I told them, you know I told them. Fuckin’ doctors don’t know everything. ‘It’s over.’ They said. ‘Vegetative state,’ they said. ‘let him go,’ they said! I knew it wasn’t over, not yet. I couldn’t tell them how I knew, of course. How would that sound? How could they believe that you weren’t gone, because you’d died once before for several minutes, during your bypass surgery and I knew it, I gave them the time and duration of your flat lining when they tried to tell me it had all gone smoothly? Fuckin’ doctors. Assholes like that aren’t going to credit that I can still feel you. When you’re gone I’ll tell them.
I know, I know: soon, my love. I know you’re not coming back to me either. You’ll be free soon enough.
The bastards knew I couldn’t pay. They already told me enough for me to get that the test was expensive and didn’t pay off often enough for Medicare to pay for it, ever, almost. I knew this wasn’t the time to tell them what I thought of ‘em or try to bitch them into it. If I’m nice, maybe I’m pitiful, husband of fifty years in a vegetative state, maybe they do the test just to comfort an old lady.
Plus, what I didn’t think of, apparently the test is fun. I mean, boys will be boys, and by chance, all the doctors were men and half the nurses too. I know there’s plenty of lady doctors these days, but you could’ve fooled me since this latest episode – last episode! Oh God– of yours. These were boys with new toys, a type we all know well. How this machine is flying under the radar, how it’s not all the buzz, I don’t know, doctor’s want money for us to even know about it, I guess. But Jack, the fucking thing is a mind-reader.
I looked up what I could, read their blog about it a little, and of course it’s complex. ‘Mind-reading,’ that is a very old, low-tech term; of course a brain is not a book. What happens in the brain, they say, doesn’t happen in English. To draw out something specific, something remotely coherent, anything concrete at all – that remains highly unlikely.
Ha – I know what you would’ve said to that, Jackie! I can see you, squinting and talking around one of those huge blunts you smoked forever – ‘Depends, Hon.’ Hooooot. ‘How coherent was the patient when they were conscious?’ I’d agree with you about most patients, Love. Just not you.
So what they say is, they’re not really sure why it works, I mean, they really don’t know why it doesn’t work better, or worse. They can’t say if the view they get of what is going on in a brain suffers from lookng too close, or from taking too high-level or too general a view. They don’t think there’s ever going to be a better version, because they don’t know what they might ever do to change it, apparently, the machines right now either work or not at all. They don’t degrade and they don’t improve. But when they work, what they give is . . . interpretive. My word, not theirs. I kind of read between the lines, but I’ve got eighty years of experience at it – I’m the girl you want for that sort of thing, hearing what it is they’re not saying. Right Jackie? The machines, like brains they say, don’t have English as their operating system, you don’t get email or printouts.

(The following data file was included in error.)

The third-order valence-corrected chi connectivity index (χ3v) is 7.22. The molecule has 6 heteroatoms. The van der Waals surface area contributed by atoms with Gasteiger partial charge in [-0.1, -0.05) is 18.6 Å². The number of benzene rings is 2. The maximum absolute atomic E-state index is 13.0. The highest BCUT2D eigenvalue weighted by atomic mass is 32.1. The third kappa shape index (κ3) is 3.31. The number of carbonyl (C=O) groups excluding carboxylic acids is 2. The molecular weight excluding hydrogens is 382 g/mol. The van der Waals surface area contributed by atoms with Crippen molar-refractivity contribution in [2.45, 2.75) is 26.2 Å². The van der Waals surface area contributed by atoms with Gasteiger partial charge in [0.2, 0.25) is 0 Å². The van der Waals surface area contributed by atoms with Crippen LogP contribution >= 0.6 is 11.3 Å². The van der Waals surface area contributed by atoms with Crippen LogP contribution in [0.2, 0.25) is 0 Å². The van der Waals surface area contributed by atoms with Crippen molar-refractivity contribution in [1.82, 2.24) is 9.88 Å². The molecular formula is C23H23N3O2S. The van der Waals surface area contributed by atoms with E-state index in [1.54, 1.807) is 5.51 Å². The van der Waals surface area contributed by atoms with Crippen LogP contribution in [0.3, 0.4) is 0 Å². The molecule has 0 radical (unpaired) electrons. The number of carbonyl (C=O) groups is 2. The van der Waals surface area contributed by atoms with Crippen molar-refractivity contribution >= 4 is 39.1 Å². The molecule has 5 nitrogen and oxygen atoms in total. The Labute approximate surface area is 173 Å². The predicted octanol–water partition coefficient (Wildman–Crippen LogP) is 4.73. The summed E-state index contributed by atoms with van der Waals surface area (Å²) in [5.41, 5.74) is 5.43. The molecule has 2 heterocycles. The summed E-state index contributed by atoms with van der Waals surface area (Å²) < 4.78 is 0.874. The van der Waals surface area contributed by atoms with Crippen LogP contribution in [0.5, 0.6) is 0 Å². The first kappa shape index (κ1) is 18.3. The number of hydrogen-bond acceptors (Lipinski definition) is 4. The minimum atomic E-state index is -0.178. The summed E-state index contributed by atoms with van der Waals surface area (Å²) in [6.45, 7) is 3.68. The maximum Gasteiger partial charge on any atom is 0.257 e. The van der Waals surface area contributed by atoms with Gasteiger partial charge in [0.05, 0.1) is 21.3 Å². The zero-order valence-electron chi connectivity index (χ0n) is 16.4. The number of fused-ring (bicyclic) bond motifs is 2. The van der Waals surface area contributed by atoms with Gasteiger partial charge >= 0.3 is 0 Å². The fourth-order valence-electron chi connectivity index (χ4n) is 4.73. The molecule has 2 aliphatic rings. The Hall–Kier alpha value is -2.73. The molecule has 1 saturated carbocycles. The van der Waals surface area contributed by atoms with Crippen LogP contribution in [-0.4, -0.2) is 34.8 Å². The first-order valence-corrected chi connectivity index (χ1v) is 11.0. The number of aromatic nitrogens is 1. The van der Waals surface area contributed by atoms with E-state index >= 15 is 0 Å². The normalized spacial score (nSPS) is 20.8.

What the machines put out is . . . art. Like dreams, or some combination of the two. There are a lot of views that seem random, like the weirdest of dreams, and the loved ones who see them aren’t comforted, although some see the chaos as evidence that the person really isn’t any kind of conscious. Then the family can feel better about letting them go. I imagine I’d spend the rest of my days going mad trying to understand it - but I can take that risk, at my age. Plus I knew you were still there. Apparently some few percent of the few percent of people who actually get their vegetative loved ones tested get a view that for some reason satisfies them. And for some reason, the ones that give meaning, by all accounts, these views are art, and not just art, but really good art. That drives the human artists nuts. Shades of Frankenstein, a line that was never supposed to be crossed, a machine that dredges the comatose for art! Lucky for me, though.
We never looked at the same thing the same way at the same time, Jackie, not once. I always said so and you always disagreed, proving my point for me, thank you. You always were such a gentleman that way, you knew how to agree to disagree without hurting people’s feelings. But you never admitted it, you never got anything right with me, like we couldn’t ever learn each other no matter how many decades we lived together. You were a gentleman, formal kind of, because, in a way, we never really met.
We were close sometimes, for moments or years, but that was something different, that was time out of time, somehow, wasn’t it? I think we weren’t ourselves, I think we made new selves for each other. The other times, when life was crazy and we lost that contact, when I saw you from a distance, I was sometimes a little shocked sometimes thrilled, but it was always a reminder of our differences. Rich, poor, conservative, liberal, we had them all. I never could see things your way, Jackie, but I always felt you.
I just wish I could have known you.
When we were apart, I’d see you so far away and I’d come back to you. But when I got close, you were always out of sight. That’s how it was, that’s what I thought all our lives together, but God bless you, or God damn you for holding out on me to the very end, I got your image.
As it turns out, my love, it’s all moot, the test. They’re talking to me now, telling me, yes, you were right, he is still mentating, but the test, run over time, shows that you’re fading away anyway, sure as taxes. I can’t feel that, all I know is for now, you’re still here. And you really saw us!
Why wouldn’t you tell me?
just throwing this up again. I know I writ it, but it's the only thing I can find that makes me think about lost ones and gets me somewhere near crying for them . . .